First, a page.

Snap Elections Loom as Catalan Far Left Rejects Deal

Without the far left’s support, Catalonia’s separatists may have no choice but to call another election.

Catalan regional president Artur Mas delivers a televised address from Barcelona, December 30, 2015
Catalan regional president Artur Mas delivers a televised address from Barcelona, December 30, 2015 (Generalitat de Catalunya)

Catalonia moved closer to snap elections on Sunday when a small far-left party definitively pulled out of a deal with the region’s separatist president, Artur Mas, depriving him of a majority.

The anticapitalist Popular Unity Candidacy (CUP) tentatively agreed to join Mas’ pro-business coalition last month, but a party congress split over the decision just before New Year’s.

Party leaders convened on Sunday to try to break the deadlock but failed.

Blame

The party blamed Mas, calling him an “obstacle to independence.”

But it was the CUP, with ten seats against Mas’ 62, that demanded the regional leader’s resignation in return for joining the government.

68 seats are needed for a majority. Mas’ and the CUP are the only two parties that unambiguously advocate independence from Spain.

An alliance between them seemed farfetched from the start. The CUP has virtually no governing experience. In addition to its far-left economic platform, it is anti-American and Euroskeptic. Mas wants an independent Catalonia to stay in both NATO and the European Union.

Alternatives

Mas could reach out to other far-left parties, including the communists, Greens and the anti-establishment Podemos. They support Catalan self-determination, but — unlike Mas — do not interpret the most recent election result as a de facto vote for independence.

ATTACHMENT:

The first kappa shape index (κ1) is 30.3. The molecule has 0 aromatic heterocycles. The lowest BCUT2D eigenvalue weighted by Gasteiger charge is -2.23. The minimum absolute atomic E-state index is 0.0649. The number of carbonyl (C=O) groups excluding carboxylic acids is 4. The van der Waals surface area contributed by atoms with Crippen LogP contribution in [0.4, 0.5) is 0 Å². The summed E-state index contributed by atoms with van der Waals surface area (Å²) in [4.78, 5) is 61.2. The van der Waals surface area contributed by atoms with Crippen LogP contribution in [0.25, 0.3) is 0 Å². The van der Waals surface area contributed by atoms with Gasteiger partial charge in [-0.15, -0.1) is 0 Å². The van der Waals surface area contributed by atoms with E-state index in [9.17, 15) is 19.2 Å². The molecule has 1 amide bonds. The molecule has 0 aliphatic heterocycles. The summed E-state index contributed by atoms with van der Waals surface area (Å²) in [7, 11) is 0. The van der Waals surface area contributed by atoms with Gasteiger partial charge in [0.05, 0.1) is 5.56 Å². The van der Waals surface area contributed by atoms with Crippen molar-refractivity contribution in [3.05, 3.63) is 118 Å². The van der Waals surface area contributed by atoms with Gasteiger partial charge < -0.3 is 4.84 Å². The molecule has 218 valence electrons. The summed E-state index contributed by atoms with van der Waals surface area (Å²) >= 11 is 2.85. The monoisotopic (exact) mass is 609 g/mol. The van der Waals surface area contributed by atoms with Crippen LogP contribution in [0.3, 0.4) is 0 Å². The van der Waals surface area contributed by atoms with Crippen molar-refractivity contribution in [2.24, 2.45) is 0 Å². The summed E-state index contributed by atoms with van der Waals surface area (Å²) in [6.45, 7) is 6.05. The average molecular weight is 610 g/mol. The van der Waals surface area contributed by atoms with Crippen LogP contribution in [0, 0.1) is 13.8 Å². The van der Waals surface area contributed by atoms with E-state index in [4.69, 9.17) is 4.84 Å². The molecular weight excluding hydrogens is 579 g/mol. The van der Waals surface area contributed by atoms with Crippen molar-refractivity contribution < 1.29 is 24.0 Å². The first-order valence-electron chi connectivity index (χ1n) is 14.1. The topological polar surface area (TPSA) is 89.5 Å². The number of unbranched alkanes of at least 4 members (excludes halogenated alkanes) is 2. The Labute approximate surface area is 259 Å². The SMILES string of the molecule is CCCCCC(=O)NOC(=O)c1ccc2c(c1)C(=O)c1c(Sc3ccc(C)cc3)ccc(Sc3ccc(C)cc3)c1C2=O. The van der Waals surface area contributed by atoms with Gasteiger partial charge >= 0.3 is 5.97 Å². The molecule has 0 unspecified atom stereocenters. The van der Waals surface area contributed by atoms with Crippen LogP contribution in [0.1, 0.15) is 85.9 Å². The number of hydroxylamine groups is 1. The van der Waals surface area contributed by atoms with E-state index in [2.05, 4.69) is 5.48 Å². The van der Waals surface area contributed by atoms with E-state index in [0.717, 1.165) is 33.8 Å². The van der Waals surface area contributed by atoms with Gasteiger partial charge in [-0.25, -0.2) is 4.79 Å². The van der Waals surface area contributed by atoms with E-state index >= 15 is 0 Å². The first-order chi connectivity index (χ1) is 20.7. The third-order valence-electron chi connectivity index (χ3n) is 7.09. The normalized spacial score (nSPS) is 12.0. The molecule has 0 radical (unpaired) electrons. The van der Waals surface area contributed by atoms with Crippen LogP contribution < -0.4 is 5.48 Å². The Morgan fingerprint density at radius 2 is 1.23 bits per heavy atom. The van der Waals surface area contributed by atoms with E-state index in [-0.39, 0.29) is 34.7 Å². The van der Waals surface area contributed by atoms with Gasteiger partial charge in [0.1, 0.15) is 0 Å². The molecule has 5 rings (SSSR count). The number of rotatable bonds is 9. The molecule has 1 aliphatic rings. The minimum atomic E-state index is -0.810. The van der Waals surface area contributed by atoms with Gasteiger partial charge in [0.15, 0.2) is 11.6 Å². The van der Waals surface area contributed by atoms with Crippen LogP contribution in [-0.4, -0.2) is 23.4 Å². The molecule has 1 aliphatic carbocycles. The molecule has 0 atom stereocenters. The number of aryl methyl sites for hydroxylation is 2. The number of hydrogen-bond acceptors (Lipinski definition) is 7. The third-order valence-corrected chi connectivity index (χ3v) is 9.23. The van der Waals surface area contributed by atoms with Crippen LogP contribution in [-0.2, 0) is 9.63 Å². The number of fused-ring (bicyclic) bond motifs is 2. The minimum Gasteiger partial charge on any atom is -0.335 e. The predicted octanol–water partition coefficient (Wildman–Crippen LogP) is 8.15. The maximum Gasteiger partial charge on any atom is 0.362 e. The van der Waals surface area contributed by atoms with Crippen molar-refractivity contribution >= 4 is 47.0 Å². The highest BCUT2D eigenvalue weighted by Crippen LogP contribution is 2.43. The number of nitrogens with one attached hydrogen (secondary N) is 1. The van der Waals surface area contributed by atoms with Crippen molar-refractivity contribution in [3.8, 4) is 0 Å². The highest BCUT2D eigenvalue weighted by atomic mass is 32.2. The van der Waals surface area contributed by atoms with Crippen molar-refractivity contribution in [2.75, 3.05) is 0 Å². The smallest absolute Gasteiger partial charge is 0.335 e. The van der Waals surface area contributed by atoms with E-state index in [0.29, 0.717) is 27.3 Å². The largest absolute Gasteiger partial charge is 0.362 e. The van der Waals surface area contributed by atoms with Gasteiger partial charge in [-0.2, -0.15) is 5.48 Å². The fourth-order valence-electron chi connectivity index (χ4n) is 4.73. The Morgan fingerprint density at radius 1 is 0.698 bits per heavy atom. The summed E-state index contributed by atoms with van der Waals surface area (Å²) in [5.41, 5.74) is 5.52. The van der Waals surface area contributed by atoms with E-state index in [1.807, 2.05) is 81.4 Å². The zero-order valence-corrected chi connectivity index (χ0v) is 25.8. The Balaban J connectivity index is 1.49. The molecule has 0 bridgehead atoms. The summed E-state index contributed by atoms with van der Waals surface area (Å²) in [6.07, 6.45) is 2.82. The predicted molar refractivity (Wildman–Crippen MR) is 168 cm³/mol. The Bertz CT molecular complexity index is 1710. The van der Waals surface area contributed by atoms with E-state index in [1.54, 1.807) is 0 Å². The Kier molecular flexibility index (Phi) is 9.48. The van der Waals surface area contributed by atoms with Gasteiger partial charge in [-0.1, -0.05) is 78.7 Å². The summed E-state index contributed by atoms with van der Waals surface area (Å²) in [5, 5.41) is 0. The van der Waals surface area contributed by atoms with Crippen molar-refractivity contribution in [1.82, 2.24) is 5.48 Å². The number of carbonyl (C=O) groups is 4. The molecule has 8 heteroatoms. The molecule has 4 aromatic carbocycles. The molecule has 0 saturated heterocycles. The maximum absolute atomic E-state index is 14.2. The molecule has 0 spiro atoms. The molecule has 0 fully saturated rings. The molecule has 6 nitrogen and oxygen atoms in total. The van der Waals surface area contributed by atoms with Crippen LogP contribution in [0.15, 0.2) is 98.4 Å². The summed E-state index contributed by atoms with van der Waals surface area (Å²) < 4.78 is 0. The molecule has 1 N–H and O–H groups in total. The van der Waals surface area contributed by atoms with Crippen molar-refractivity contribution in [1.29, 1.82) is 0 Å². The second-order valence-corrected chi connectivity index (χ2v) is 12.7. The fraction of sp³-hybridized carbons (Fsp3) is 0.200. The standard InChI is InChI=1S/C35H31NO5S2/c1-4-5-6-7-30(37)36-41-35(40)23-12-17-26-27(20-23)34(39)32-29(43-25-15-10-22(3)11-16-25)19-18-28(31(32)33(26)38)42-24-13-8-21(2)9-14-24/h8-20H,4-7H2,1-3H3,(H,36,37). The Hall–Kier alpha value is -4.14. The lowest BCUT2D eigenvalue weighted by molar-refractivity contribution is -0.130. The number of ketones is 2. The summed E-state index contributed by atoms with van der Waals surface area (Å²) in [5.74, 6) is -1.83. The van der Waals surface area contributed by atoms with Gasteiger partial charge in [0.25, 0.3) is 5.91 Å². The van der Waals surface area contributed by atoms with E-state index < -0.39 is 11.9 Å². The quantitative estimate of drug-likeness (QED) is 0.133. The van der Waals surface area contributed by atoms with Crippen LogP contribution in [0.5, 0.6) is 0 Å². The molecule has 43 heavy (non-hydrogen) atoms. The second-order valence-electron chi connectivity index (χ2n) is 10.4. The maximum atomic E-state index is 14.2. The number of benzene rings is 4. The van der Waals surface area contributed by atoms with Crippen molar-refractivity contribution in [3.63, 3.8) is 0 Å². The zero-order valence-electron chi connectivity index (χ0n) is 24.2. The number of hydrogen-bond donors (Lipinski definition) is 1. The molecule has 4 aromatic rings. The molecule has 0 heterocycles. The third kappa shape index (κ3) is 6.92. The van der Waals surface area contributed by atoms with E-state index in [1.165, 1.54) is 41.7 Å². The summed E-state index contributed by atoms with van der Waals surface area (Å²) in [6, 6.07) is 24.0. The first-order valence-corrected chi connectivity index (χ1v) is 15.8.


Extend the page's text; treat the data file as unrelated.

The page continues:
Parties that want to break away from Spain won a majority of the seats in Catalonia’s legislature in September, but they only got 48 percent of the votes.

The Ciudadanos are the second largest party. They are liberals, like Mas, but oppose Catalan nationalism.

The conservative People’s Party and left-wing Socialists, who have 26 seats between them, also oppose secession.

National ramifications

The political uncertainty in Catalonia could have national ramifications. No single party won a majority in the general election in December — the first time since democracy was restored. A pro-independence government in Barcelona could have justified a grand coalition between the People’s Party and the Socialists, who are historical rivals.

As it is, the Socialists either have to risk the ire of their supporters by tolerating another conservative-led administration or attempt to govern with both the Ciudadanos and Podemos, two parties that have never had to bear political responsibility.

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